How do fear and respect differ?

Anxiety and anxiety disorders

Anxiety Disorders - In Brief

  • Fear triggers alarm reactions. They have been anchored in us since time immemorial - for self-protection and to survive.
  • Anxiety disorders are understood to be pathologically exaggerated, diverse fears: without external danger, but with images of their own dangers as part of complex inner-soul stories.
  • Unconsciously developed or learned behavioral patterns such as avoidance behavior - reinforced by certain life experiences and personality factors, shaken by drastic events - these are just some of the possible conditions for development.
  • Anxiety disorders often cause massive physical and psychological complaints, high levels of suffering and paralysis in everyday life.
  • However, a complete lack of fear is also considered pathological.

Fear is a primordial human feeling sometimes life-saving. The basic emotion helps us recognize danger and respond to it. She urges us to be careful and pay more attention. Well-founded fear gives us the necessary energies to act decisively, to take protective measures or to accept challenges and to mobilize our forces.

Our ancestors responded to threats with flight or attack. The body reactions accompanying the fear helped them: The muscles tense, the heart beats faster, stress hormones are released. Body and mind are highly concentrated and ready to perform. After the danger has been overcome, the stress phase subsides and relaxation sets in.

In modern life we ​​are constantly faced with situations that can trigger fears: worries about people we love, about loss of money or jobs, illnesses, roads as smooth as glass in winter, exams, conversations with superiors, air travel, dental appointments. Some situations are perceived as a threat, although objectively they do not pose an immediate danger, such as a visit to the dentist.

Life crises and serious illnesses often trigger legitimate fears, which for a short time get out of hand and paralyze those affected, but then usually lead to coping actions. Some people need therapeutic help for this, but find their way back into their balanced emotional state after overcoming the crisis.

However, as soon as fears put a permanent strain on the emotional world, dominate everyday life and limit one's own ability to act, it is time to get to the bottom of them. You may be showing signs of a serious An anxiety disorder or some other mental health problem. Morbid fears often also encompass normal life situations. They do not enable concentrated activity, but block.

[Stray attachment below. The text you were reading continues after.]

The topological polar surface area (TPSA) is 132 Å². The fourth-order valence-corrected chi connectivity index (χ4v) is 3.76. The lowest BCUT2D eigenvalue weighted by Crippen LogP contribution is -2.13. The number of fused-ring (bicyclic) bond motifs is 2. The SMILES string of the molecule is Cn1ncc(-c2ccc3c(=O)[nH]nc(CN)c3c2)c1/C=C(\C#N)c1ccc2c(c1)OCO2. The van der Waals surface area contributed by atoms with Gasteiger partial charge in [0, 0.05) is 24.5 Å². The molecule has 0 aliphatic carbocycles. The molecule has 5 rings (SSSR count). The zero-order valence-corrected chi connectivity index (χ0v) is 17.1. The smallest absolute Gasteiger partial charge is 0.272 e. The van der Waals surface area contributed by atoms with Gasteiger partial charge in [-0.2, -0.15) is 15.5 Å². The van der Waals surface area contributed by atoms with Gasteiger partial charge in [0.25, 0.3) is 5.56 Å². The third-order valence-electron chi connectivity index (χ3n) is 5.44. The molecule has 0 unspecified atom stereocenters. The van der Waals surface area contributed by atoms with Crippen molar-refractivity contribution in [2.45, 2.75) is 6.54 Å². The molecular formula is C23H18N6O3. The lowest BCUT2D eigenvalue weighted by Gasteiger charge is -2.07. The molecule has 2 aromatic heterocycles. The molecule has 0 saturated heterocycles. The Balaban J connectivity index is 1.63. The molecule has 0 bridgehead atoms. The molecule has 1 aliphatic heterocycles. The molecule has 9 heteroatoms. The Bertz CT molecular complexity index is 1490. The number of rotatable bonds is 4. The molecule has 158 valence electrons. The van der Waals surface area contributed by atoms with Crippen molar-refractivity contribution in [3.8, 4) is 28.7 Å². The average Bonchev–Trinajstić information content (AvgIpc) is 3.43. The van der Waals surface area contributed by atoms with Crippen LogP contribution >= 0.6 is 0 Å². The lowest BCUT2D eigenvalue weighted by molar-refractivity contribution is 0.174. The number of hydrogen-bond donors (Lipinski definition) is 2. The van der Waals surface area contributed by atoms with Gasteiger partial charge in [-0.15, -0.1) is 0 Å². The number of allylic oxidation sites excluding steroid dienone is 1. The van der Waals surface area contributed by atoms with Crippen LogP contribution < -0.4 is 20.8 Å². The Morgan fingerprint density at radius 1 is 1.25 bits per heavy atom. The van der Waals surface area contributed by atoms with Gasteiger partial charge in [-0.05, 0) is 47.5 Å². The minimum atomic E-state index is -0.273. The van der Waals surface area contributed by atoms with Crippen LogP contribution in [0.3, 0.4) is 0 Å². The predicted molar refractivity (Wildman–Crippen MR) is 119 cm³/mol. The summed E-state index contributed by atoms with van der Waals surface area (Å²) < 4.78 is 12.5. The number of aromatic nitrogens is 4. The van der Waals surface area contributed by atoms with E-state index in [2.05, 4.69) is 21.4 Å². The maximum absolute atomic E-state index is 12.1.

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Everyone has one different levels of anxiety. This can range from a queasy feeling to violent waves of fear with significant physical discomfort. One of them gets into the plane calmly and is even happy when the plane takes off into the blue sky. The other survives the flight only with tranquilizers or avoids the journey above the clouds if possible. The same applies to a visit to the dentist. There are now practices that specialize in treating people who fear the dentist too much.

Where is the line between normal and pathological fear?

The fear of flying or the dentist, for example, relates to a specific situation. It can also take hold of people who otherwise go through life courageously and confidently. Such fears are annoying and in some areas of life extremely obstructive, but they can often be brought under control with targeted measures. But they can also be part of a deeper anxiety disorder.

Other feelings of fear are not so clearly attributable to those affected. Overall, some people react more anxiously to a wide variety of stressful situations and challenges. But you can still deal with it, calm yourself down or encourage yourself.

How are pathological fears expressed?

  • Situational or out of the blue: anxiety attacks, panic attacks

People who suffer from panic disorder experience real anxiety attacks. These can break out again and again in certain situations (crowds, invitations), in certain places (free spaces, bridges, elevators), in certain encounters (spiders, dogs). You are then with one